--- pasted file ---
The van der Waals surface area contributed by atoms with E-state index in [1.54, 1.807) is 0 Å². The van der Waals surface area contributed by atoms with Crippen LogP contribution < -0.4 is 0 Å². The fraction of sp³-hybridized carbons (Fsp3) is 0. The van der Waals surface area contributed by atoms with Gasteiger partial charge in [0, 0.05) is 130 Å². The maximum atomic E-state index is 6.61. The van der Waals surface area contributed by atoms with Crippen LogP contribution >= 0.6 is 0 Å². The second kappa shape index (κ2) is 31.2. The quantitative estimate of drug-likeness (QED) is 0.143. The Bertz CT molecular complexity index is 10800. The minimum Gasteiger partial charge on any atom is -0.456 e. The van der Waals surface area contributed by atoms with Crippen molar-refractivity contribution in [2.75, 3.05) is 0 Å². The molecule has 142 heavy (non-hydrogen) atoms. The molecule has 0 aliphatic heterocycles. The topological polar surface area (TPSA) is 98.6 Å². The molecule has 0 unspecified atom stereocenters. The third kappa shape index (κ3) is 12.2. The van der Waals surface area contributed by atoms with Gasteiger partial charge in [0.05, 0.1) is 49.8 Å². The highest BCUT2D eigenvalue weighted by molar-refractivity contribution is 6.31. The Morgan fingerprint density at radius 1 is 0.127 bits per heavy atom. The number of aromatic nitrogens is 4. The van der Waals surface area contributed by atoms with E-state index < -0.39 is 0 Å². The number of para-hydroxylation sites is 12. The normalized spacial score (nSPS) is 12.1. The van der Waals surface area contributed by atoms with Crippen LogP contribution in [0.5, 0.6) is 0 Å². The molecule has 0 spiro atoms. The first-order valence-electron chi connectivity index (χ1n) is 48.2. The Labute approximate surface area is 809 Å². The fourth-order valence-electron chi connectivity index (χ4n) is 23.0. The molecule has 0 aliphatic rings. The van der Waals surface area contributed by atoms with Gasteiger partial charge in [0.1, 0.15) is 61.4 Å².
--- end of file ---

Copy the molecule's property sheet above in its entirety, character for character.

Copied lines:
The van der Waals surface area contributed by atoms with E-state index in [1.54, 1.807) is 0 Å². The van der Waals surface area contributed by atoms with Crippen LogP contribution < -0.4 is 0 Å². The fraction of sp³-hybridized carbons (Fsp3) is 0. The van der Waals surface area contributed by atoms with Gasteiger partial charge in [0, 0.05) is 130 Å². The maximum atomic E-state index is 6.61. The van der Waals surface area contributed by atoms with Crippen LogP contribution >= 0.6 is 0 Å². The second kappa shape index (κ2) is 31.2. The quantitative estimate of drug-likeness (QED) is 0.143. The Bertz CT molecular complexity index is 10800. The minimum Gasteiger partial charge on any atom is -0.456 e. The van der Waals surface area contributed by atoms with Crippen molar-refractivity contribution in [2.75, 3.05) is 0 Å². The molecule has 142 heavy (non-hydrogen) atoms. The molecule has 0 aliphatic heterocycles. The topological polar surface area (TPSA) is 98.6 Å². The molecule has 0 unspecified atom stereocenters. The third kappa shape index (κ3) is 12.2. The van der Waals surface area contributed by atoms with Gasteiger partial charge in [0.05, 0.1) is 49.8 Å². The highest BCUT2D eigenvalue weighted by molar-refractivity contribution is 6.31. The Morgan fingerprint density at radius 1 is 0.127 bits per heavy atom. The number of aromatic nitrogens is 4. The van der Waals surface area contributed by atoms with E-state index < -0.39 is 0 Å². The number of para-hydroxylation sites is 12. The normalized spacial score (nSPS) is 12.1. The van der Waals surface area contributed by atoms with Crippen LogP contribution in [0.5, 0.6) is 0 Å². The molecule has 0 spiro atoms. The first-order valence-electron chi connectivity index (χ1n) is 48.2. The Labute approximate surface area is 809 Å². The fourth-order valence-electron chi connectivity index (χ4n) is 23.0. The molecule has 0 aliphatic rings. The van der Waals surface area contributed by atoms with Gasteiger partial charge in [0.1, 0.15) is 61.4 Å².